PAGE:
He shoved it at her chest instead and chuckled. “No, but you were a good listener.”
“That’s it.” His voice was light and warm and jovial, reminded her of getting a hug from Santa that one year at the mall when she was nine.
Her fingers curled around the precious bills. Having it back would make getting started in town a lot easier. “Thank you.” Tears pooled in her eyes again. She sniffed and wiped the corners before they could trail down her cheeks.
Carl nodded, keeping an eye on the road. He pointed to her right as they passed a building with a few cars in the parking lot. “That’s the community center. They’ve got meals every night just in case you find yourself strapped for cash.”
Which was very likely. She made a mental note of where the building was.
They went a bit further down the road. Rolling hills covered with trees and snow. More turn offs, and more houses were scattered closer together now. “That’s one of the B&B’s in town. There’s a place with some cabins up the road a bit further, owned by a local, he’s also got a few close to town and a few more on the other side of the river. Douglas Curtis is a good guy. He’ll give you a fair price and not the tourist price if you tell him I sent you.”
The truck continued past a small red building that said groceries and liquor. “Better store is the Jenkins place around the corner. They run the hardware and grocer where most of the town shops plus, those in-town cabins of Doug’s I was talking about, are a quick walk across the street.”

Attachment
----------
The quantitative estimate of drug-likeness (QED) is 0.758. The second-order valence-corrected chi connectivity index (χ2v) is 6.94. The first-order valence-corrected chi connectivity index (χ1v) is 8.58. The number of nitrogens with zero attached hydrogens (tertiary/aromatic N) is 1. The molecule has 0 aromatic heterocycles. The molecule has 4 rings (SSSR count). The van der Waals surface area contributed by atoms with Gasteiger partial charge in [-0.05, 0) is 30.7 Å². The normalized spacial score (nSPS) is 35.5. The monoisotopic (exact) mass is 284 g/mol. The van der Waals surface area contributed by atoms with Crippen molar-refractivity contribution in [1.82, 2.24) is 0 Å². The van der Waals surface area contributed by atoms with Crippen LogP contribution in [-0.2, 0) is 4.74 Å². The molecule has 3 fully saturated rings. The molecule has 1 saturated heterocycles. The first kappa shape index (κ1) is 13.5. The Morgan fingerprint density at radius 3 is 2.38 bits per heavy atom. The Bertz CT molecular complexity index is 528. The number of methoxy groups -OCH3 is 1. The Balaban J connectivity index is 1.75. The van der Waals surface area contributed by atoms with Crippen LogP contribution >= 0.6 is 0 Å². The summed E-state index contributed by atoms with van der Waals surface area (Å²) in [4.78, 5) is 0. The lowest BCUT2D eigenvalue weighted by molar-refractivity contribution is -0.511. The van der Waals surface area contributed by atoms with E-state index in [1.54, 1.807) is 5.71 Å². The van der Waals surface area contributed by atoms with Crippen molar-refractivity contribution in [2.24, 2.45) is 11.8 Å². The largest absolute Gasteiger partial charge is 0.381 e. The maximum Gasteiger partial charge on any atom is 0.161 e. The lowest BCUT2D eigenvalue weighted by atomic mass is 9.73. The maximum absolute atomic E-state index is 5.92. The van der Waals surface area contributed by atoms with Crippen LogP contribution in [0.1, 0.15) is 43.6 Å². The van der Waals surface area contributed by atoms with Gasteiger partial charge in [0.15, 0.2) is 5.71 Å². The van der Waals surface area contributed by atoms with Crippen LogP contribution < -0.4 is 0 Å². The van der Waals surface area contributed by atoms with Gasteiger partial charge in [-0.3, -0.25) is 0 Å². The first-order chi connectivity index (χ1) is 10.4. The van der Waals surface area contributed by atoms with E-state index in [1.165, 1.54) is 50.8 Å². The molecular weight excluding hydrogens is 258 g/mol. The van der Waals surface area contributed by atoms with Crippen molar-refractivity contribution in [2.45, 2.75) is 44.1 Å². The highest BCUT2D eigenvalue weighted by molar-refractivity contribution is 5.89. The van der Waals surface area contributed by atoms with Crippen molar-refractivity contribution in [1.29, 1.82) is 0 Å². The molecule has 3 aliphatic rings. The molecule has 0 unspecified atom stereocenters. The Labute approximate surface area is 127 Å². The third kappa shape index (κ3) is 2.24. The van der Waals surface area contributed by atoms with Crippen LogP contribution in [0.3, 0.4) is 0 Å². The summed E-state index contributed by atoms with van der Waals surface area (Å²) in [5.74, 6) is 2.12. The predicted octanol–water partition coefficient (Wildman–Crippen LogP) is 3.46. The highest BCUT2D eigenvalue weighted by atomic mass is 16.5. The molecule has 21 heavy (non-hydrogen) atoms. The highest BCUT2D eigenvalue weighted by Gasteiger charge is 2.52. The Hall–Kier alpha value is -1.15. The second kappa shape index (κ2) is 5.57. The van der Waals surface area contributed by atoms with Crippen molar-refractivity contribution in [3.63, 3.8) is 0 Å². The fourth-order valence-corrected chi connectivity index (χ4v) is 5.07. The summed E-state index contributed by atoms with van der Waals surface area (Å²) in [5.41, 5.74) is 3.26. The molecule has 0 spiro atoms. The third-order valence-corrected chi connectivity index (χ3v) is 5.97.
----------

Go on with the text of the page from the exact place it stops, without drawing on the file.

“I don’t know how to thank you.” Penny’s voice caught in her throat as all her emotions swirled like snowflakes in the wind. She always tried to plan everything in advance. She hadn’t been able to and it’d been eating away at her during the whole ride. Control was something she’d fought for her entire life. She’d finally gotten some in college and then with her job…and now it was like being back in the system. Everything was a mess. Everything was uncontrollable.
The older man cursed under his breath. “I’m going to talk to Doug myself.” He turned the truck into a small parking lot. The sign on the building said Jenkins Grocery & Hardware. “Why don’t you go grab a couple things to help get you started?” He tipped his head across the street and she followed his gaze to a red building with a sign over it that said Red Bird Cabins for Rent. “I’m only in town for today, but I want to make sure you’re set up good, okay.”
She nodded. “Thank you. Really.”